Coal in the Aberdare Valley 1750 – 1850

To the Editor of the Cardiff 9″ Merthyr Guardian 25.06.1853

Sir, Having seen in one of your late papers a very interesting account of the primitive life and reminiscences of Margaret Williams, of Penyrheolgerrig, Merthyr, it may amuse your readers to learn a little of the early history of its sister valley of Aberdare-and I shall begin with its coal,—my own recollections of which have been lately refreshed by an intelligent old farmer now in his 94th year, born at Duffryn Aberdare, which farm his father then held under William Bruce, Esq., of Llanblethian.

A little sulphurous vein of coal, 22 inches in thickness, was worked in the upper part of the Craig y Dyffryn in the year 1750, and, when the top fell in, the tenant used to open another hole (a level) in the side of the hill these perforations are about 250 yards higher up the hill than Mr Powell’s present pit at Middle Duffryn. Soon after this, a labouring man, called Rees Philip Jenkin, found the same vein in Cwm Pennar, to the North East of Dyffryn House, but this coal not being available for drying oats at the kiln adjoining the old mill in the same Cwm, the miller used to get coal for that purpose from Penwain Gellideg, near Merthyr, from which place it was then a day’s journey, and for one sack load of which (about 2 cwt.) 2d was paid to Thomas Phillip. The few persons then inhabiting Aberdare village, generally bought their coal at Ynyslwyd, but often sent a horse and panniers for it to Darran-ddu, in the parish of Llanwynno, distant about ten miles, over Cefn Gwingil and other mountains.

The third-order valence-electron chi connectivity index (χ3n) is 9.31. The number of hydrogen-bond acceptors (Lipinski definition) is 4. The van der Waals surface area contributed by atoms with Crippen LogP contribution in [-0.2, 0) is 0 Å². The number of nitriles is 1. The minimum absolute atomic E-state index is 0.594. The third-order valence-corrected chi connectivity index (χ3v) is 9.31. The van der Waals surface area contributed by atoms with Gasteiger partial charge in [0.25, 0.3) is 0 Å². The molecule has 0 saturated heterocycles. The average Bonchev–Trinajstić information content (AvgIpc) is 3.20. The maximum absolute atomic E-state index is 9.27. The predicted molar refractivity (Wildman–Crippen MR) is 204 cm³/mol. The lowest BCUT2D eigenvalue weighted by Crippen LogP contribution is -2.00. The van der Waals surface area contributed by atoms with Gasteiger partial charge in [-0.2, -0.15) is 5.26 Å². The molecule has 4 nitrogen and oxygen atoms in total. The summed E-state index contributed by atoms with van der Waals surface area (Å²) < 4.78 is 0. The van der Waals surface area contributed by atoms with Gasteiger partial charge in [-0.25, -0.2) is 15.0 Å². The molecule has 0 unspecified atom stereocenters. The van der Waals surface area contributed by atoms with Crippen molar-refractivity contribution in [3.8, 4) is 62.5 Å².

The lower part of the Aberdare valley was principally supplied from Llanfabon with coal worked on Thomas Mathew’s land, below Penrheolfawr.

My aged informant told me an amusing anecdote relating to this pit, Howel Joseph, the collier, used to be let down the pit in the morning by his wife, who then returned home, and came to wind him up in the evening-but on& unlucky day Howel struck into an old working from which a reservoir of water broke in so rapidly upon him that it got up to his middle before he could look about him he had no means of escape but by crawling up the timbers which sustained the sides of the pit: this the poor fellow effected with such difficulty that the water kept pace with him, neck and neck, and he and the water reached the surface together.

Perhaps no coal district in the kingdom affords a stronger contrast between old and modern days than the Aberdare Valley. From the same spot, where a whole day was spent in getting a couple of hundred weight on a horse’s back, more than a thousand tons are now sent daily to the Port of Cardiff, besides the enormous quantity consumed by the numerous furnaces, forges, and engines!

I may, probably, send you some records of the original inhabitants, and of the customs of the families of Aberaman, Duffryn, &c.

And remain yours, An Old Mountaineer